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Democratic presidential candidate Sen. Bernie Sanders told CNN's Brianna Keilar on Sunday that "of course" he would use tariffs as president, but only if used in a "rational way within the context of a broad, sensible trade policy" — unlike what he believes President Trump is doing in his trade war with China.

The exchange:

KEILAR: "You have made clear that China is treating the U.S. unfairly when it comes to trade. I understand that you don't agree with the president's tactics or his style. But if you were president, would you use tariffs to negotiate a deal with China?"
SANDERS: "That is one tool that you have. What the president is doing is totally irrational and destabilizing the entire world economy. You do not make trade policy by announcing today that you're going to raise tariffs by X percent and the next day by Y percent, by attacking the person you appointed as head of the Federal Reserve as an enemy of the American people, by denouncing the president of China, who last year you really loved as a great leader. This kind of instability and irrationality on the part of the president is causing very serious harm to the entire world economy. 
KEILAR: "I understand your criticism of that. But you say this would be a tool. Is it a tool that you would use? Would you use tariffs?"
SANDERS: "Yeah, of course. If it is used in a rational way, within the context of a broad sensible trade policy, it is one tool that's available. You're looking at somebody, by the way, who helped lead the effort against permanent normal trade relations with China and NAFTA because trade policies that we have had in the past have lost us millions of good paying jobs and were written primarily by large corporations at the expense of workers and farmers. We need a rational trade policy today, not what Trump is doing by tweet."

The big picture: The populist Sanders has previously said that he does not believe in "unfettered free trade" and that he was "on the picket line in opposition to NAFTA" when it first came into effect.

  • Sanders' campaign told Axios last month that if elected, he would "begin a full review of tariffs against China, including advice from experts about which tariffs are working and what policies might better help American workers and change Chinese behavior. Tariffs may be 'part' of the answer, but the Trump administration lacks a serious strategy for managing China."

Go deeper: 2020 Democrats punt on Trump's China tariffs

Go deeper

Biden will reverse Trump's attempt to lift COVID related travel restrictions

Photo: Tasos Katopodis via Getty

The incoming Biden administration will reverse President Trump's last-minute order to lift COVID-19 related travel restrictions, Jen Psaki, the incoming White House press secretary, tweeted.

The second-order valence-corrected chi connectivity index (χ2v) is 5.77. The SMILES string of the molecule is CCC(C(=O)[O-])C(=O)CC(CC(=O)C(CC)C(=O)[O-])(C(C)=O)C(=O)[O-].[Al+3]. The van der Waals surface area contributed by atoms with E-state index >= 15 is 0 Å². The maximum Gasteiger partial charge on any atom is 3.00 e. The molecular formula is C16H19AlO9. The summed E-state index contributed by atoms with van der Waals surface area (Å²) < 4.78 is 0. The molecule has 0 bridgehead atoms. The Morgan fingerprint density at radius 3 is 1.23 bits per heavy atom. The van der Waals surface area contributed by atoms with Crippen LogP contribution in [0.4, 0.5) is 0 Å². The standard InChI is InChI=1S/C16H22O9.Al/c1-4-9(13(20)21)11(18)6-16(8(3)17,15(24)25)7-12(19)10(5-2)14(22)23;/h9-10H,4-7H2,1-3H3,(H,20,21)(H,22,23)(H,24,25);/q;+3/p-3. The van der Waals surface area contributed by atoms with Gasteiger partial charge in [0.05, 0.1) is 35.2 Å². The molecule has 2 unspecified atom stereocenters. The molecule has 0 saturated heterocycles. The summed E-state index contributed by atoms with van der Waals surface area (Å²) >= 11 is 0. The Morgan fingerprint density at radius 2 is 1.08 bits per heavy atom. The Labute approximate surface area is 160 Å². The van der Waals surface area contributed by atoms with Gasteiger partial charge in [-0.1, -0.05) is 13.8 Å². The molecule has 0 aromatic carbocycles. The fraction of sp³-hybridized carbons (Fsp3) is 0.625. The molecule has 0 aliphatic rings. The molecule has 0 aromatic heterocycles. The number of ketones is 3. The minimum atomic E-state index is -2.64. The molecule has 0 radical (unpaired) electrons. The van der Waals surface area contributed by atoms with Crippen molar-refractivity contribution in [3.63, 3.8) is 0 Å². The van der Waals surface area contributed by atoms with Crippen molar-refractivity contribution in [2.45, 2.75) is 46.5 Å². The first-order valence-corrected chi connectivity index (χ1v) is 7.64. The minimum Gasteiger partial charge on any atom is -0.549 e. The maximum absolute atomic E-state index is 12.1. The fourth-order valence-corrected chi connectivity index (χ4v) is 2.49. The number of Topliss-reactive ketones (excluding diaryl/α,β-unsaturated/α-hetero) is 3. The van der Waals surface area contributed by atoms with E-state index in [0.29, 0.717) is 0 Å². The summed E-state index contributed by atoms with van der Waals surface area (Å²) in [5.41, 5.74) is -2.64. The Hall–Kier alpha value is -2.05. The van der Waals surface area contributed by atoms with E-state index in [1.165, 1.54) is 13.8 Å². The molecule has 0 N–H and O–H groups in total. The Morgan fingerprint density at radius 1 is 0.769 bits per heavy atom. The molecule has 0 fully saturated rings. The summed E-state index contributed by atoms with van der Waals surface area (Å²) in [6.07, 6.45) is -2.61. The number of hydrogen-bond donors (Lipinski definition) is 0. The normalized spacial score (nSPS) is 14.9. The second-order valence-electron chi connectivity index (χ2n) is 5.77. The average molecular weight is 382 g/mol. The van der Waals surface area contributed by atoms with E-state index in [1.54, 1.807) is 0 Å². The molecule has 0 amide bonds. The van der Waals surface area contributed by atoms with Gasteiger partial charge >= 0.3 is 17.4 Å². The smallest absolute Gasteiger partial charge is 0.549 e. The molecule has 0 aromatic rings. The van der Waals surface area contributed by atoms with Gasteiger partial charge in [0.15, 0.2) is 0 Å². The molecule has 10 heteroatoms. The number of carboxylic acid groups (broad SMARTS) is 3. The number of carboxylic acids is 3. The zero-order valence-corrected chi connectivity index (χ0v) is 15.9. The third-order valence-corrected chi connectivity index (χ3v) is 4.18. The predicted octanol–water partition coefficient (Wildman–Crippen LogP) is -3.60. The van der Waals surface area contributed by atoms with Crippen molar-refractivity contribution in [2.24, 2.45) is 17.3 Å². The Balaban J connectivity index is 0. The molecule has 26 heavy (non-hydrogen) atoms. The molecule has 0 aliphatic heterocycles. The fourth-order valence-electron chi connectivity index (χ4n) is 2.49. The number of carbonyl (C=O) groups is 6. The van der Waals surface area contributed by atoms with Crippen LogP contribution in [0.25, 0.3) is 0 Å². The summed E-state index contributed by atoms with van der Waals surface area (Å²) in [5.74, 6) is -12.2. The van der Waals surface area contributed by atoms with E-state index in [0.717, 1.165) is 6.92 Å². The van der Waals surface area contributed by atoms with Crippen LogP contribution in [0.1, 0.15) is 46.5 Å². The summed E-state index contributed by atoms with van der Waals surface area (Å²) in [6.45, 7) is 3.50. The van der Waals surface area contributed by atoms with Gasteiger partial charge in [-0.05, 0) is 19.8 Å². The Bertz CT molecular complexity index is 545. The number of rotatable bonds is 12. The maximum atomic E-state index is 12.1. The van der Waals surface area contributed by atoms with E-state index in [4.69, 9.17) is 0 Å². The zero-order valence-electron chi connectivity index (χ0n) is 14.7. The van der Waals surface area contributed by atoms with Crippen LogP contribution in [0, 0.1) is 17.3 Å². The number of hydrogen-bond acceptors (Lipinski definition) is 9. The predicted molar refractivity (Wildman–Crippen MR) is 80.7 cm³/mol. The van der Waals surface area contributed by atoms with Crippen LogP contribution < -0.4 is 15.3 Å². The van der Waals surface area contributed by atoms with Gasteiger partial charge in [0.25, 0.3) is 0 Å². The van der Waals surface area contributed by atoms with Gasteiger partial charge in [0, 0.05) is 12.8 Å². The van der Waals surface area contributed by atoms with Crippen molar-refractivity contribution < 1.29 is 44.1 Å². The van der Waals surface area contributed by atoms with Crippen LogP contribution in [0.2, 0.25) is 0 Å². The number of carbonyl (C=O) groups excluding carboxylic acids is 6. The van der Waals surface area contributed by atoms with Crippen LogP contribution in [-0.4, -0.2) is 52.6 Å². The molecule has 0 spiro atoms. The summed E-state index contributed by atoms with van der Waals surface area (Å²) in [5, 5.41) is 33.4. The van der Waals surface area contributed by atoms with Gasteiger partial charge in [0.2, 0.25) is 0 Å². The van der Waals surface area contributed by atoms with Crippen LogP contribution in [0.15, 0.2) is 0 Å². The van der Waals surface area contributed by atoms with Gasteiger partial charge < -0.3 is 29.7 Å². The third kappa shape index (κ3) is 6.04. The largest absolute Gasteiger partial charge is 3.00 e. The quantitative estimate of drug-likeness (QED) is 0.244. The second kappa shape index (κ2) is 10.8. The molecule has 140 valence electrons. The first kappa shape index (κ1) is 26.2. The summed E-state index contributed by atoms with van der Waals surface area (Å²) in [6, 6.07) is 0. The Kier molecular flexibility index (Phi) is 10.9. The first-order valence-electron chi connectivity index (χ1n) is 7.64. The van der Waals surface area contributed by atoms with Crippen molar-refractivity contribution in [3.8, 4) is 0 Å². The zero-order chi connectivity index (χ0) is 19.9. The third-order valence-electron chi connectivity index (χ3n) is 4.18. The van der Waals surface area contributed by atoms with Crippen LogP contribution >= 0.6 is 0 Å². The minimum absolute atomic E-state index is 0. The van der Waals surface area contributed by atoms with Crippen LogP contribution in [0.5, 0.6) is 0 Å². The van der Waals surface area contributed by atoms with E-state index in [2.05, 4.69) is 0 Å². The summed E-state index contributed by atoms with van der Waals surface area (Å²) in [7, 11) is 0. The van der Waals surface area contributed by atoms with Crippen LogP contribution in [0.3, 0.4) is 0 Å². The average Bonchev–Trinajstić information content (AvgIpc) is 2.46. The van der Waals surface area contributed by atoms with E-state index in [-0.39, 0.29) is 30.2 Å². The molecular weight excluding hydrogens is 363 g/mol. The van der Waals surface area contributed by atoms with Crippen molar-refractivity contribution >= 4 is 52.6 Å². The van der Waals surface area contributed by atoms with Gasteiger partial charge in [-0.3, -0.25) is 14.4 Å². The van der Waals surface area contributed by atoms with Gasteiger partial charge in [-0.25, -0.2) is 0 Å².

Why it matters: President Trump ordered entry bans lifted for travelers from the U.K., Ireland, Brazil and much of Europe to go into effect Jan. 26, but the Biden administration will "strengthen public health measures around international travel in order to further mitigate the spread of COVID-19," Jen Psaki said. Biden will be inaugurated on Wednesday, Jan. 20 and Trump will no longer be president by the time the order is set to go into effect.

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Dominion Voting Systems on Monday sent a cease and desist letter to My Pillow CEO Mike Lindell over his spread of misinformation related to the 2020 election.

Why it matters: Trump and several of his allies have pushed false conspiracy theories about the company, leading Dominion to take legal action. It's suing pro-Trump lawyer Sidney Powell for defamation and $1.3 billion in damages, and a Dominion employee has sued Trump himself, OANN and Newsmax.

Off the Rails

Episode 5: The secret CIA plan

Photo illustration: Aïda Amer, Sarah Grillo/Axios. Photo: Zach Gibson/Getty Images

Beginning on election night 2020 and continuing through his final days in office, Donald Trump unraveled and dragged America with him, to the point that his followers sacked the U.S. Capitol with two weeks left in his term. This Axios series takes you inside the collapse of a president.

Episode 5: Trump vs. Gina — The president becomes increasingly rash and devises a plan to tamper with the nation's intelligence command.

In his final weeks in office, after losing the election to Joe Biden, President Donald Trump embarked on a vengeful exit strategy that included a hasty and ill-thought-out plan to jam up CIA Director Gina Haspel by firing her top deputy and replacing him with a protege of Republican Congressman Devin Nunes.